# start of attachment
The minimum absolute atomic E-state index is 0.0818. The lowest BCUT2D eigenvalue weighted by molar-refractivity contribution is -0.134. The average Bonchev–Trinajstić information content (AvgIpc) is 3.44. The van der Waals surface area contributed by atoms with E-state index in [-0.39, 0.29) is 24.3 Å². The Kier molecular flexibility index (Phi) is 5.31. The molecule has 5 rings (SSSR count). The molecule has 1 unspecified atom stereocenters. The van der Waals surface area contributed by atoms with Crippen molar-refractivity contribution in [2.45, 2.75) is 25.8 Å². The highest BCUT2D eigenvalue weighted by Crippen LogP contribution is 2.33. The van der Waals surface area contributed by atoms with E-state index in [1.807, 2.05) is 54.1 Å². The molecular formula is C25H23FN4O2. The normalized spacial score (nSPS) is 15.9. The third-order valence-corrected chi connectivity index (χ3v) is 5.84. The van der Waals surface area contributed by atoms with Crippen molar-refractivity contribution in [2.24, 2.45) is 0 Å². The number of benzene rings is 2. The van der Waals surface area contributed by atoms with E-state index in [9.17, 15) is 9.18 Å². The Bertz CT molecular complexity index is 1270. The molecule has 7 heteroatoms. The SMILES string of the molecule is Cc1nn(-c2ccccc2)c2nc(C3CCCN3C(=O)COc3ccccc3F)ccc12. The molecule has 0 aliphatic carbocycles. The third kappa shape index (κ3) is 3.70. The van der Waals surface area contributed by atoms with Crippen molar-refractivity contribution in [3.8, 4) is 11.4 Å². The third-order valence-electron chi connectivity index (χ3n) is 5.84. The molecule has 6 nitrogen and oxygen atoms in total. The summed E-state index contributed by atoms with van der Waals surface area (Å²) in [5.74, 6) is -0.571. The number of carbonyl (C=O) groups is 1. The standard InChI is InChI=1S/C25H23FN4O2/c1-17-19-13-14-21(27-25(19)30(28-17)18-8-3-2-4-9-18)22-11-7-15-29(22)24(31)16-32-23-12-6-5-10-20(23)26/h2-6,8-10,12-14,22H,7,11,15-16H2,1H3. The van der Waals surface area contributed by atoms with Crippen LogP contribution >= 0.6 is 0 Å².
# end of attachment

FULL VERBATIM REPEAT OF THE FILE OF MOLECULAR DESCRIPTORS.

The minimum absolute atomic E-state index is 0.0818. The lowest BCUT2D eigenvalue weighted by molar-refractivity contribution is -0.134. The average Bonchev–Trinajstić information content (AvgIpc) is 3.44. The van der Waals surface area contributed by atoms with E-state index in [-0.39, 0.29) is 24.3 Å². The Kier molecular flexibility index (Phi) is 5.31. The molecule has 5 rings (SSSR count). The molecule has 1 unspecified atom stereocenters. The van der Waals surface area contributed by atoms with Crippen molar-refractivity contribution in [2.45, 2.75) is 25.8 Å². The highest BCUT2D eigenvalue weighted by Crippen LogP contribution is 2.33. The van der Waals surface area contributed by atoms with E-state index in [1.807, 2.05) is 54.1 Å². The molecular formula is C25H23FN4O2. The normalized spacial score (nSPS) is 15.9. The third-order valence-corrected chi connectivity index (χ3v) is 5.84. The van der Waals surface area contributed by atoms with Crippen molar-refractivity contribution in [2.24, 2.45) is 0 Å². The number of benzene rings is 2. The van der Waals surface area contributed by atoms with E-state index in [9.17, 15) is 9.18 Å². The Bertz CT molecular complexity index is 1270. The molecule has 7 heteroatoms. The SMILES string of the molecule is Cc1nn(-c2ccccc2)c2nc(C3CCCN3C(=O)COc3ccccc3F)ccc12. The molecule has 0 aliphatic carbocycles. The third kappa shape index (κ3) is 3.70. The van der Waals surface area contributed by atoms with Crippen molar-refractivity contribution in [3.8, 4) is 11.4 Å². The third-order valence-electron chi connectivity index (χ3n) is 5.84. The molecule has 6 nitrogen and oxygen atoms in total. The summed E-state index contributed by atoms with van der Waals surface area (Å²) in [5.74, 6) is -0.571. The number of carbonyl (C=O) groups is 1. The standard InChI is InChI=1S/C25H23FN4O2/c1-17-19-13-14-21(27-25(19)30(28-17)18-8-3-2-4-9-18)22-11-7-15-29(22)24(31)16-32-23-12-6-5-10-20(23)26/h2-6,8-10,12-14,22H,7,11,15-16H2,1H3. The van der Waals surface area contributed by atoms with Crippen LogP contribution >= 0.6 is 0 Å².